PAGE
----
It’s the holidays … time to decorate, bake cookies and entertain. When you plan a party, choosing wines can be as challenging as deciding what foods to serve.
Here’s the good news. You don’t have to be an expert to select wines that will suit your budget and please your guests.
If you’re a complete beginner, you’ll need some facts, figures and terms to help you become more wine savvy. Don’t know how to hold a wine glass? Don’t know a franc from a blanc? Read on. Just promise you won’t become a wine snob when you’ve mastered the basics!
Grapes become wine
The process of turning grapes into wine is about chemistry, not magic. Grapes are harvested when they reach a certain level of ripeness. The sugar level (called “brix,” pronounced bricks) is measured, as are the acidity and PH levels.
The fruit is then crushed to break the skin. Juice begins to flow, and the naturally occurring yeast makes contact with sugars inside the pulp.
To produce a white wine, the grapes go directly on to pressing, and the resulting juices are pumped into a tank. Yeast is added, and fermentation begins.
Fermentation is a chemical process with the following basic formula: Sugar + Yeast = Alcohol + Carbon Dioxide + Heat.
Red wines are made by crushing grapes, then pumping the mixture into a tank where yeast is added and fermentation begins. The soaking of the juice with the grape skins gives red wine its color. After fermentation is complete, the mixture is pressed, and the solids are discarded.
After fermentation some wines can be filtered and bottled. Reds and those requiring additional aging can be stored in oak barrels and allowed to mature.
Chardonnay: A versatile varietal that can be made in many different styles, from light and crisp to rich and creamy.
Viognier: A lesser known varietal from France’s Rhone Valley, yields a medium bodied wine with floral aromas and the flavors of white peaches and honeysuckle. A great alternative to Chardonnay.
Riesling: A German varietal that typically prefers cooler growing conditions. Can be finished dry or sweet and pairs easily with food.
Pinot Grigio: An Italian varietal; makes a light, refreshing wine with brisk acidity.
Sauvignon Blanc: Produces fruity wines with citrus flavors; can have strong hints of grapefruit. Other names for wines made with this grape are Fumé Blanc and Pouilly Fumé.
Gewurztraminer: A German varietal, pairs easily with food. Spicy aromas and full flavors range from dry to sweet.
Gamay: Light body, fruity flavors. The traditional Beaujolais Nouveau is made from this varietal.
Pinot Noir: Produces wines that are light to medium in body with aromas of cedar, red berries and black currant.
Cabernet Sauvignon: Produces dry, tannic, full-bodied wines that generally improve with age. Flavor profile can include: strawberry, red plum, even bell pepper.
Cabernet Franc: Parent grape of Cabernet Sauvignon, often found in red wine blends which are typically tannic, with flavors of pepper and red berries.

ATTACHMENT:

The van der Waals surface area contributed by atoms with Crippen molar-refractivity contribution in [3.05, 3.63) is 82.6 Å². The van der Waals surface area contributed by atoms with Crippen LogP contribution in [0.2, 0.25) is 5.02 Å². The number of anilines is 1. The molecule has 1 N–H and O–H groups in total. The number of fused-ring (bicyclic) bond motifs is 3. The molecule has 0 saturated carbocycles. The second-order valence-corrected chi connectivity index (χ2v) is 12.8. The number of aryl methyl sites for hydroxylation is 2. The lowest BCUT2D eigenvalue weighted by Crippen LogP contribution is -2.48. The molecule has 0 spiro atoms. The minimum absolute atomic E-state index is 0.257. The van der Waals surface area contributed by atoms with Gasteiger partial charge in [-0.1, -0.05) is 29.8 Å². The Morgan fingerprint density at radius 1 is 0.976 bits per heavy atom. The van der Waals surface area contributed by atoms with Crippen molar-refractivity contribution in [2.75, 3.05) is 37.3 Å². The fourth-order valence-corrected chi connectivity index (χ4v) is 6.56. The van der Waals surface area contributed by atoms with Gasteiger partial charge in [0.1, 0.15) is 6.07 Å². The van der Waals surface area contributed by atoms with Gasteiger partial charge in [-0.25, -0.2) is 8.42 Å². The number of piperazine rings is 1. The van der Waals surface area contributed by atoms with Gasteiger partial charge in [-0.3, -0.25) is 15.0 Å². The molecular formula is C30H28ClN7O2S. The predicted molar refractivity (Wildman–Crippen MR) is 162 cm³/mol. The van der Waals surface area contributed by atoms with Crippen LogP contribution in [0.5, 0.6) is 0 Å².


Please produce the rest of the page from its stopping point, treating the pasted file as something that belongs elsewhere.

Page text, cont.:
Sangiovese: An Italian varietal. Produces wines with a smooth texture, dry finish and flavors of raspberry, licorice and spice.
Merlot: Produces a medium to bold dry wine with soft tannins.
Shiraz/Syrah: Produces a rich red wine with generous flavors of spice and dark berries.
Zinfandel: Produces a moderately tannic wine with flavors of berries and spice.
Some Buzz Words
Acidity: The quality of sourness, sharpness and tartness of a wine, prominent in varietals such as Sauvignon Blanc and Pinot Grigio.
Balance: Correct proportions of a wine’s main components: fruit, alcohol, and acidity.
Finish: The taste that remains in your mouth after drinking wine
Legs (Tears): A transparent residue that streams down the side of the glass after wine has been swirled. Can be an indicator of alcohol content.
Nose: The aroma of wine
Off-Dry: Slightly sweet
Tannins: Compounds responsible for the bitter and astringent tastes in wine. They are found primarily in the grape skins, seeds and stems.
Storing and Serving
Optimal Serving Temperatures:
White Wines: 45-50 °F
Red Wines: 50-65 °F
Rosé Wines: 45-55 °F
Sparkling Wines: 42-52 °F
Fortified Wines: 55-68 °F
Optimal Storage Temperature:
55-60 °F with a humidity level of 70%. High humidity keeps the corks moist and minimizes evaporation.
A final word of advice to the wine novice: The real secret to enjoying wine is the willingness to experiment. Remember, the “best” wine is the wine you like best, no matter what the experts say.
If you would like to learn more, sign up for Crossing Vineyards’ popular course: “A Dummies Guide to Wine Tasting” to be held on Sunday, January 12, 2019, at 2PM. The cost is $30 and includes wine tasting, a tour and lots of fun. For details, call 215-493-6500, ext. 19, or book on-line (www.crossingvineyards.com.) No wine snobs allowed!
Christine Carroll is a Certified Specialist of Wine. She is also a columnist for Wines and Vines Magazine in San Rafael, California, and one of the principals of Crossing Vineyards and Winery. You can contact her at: email@example.com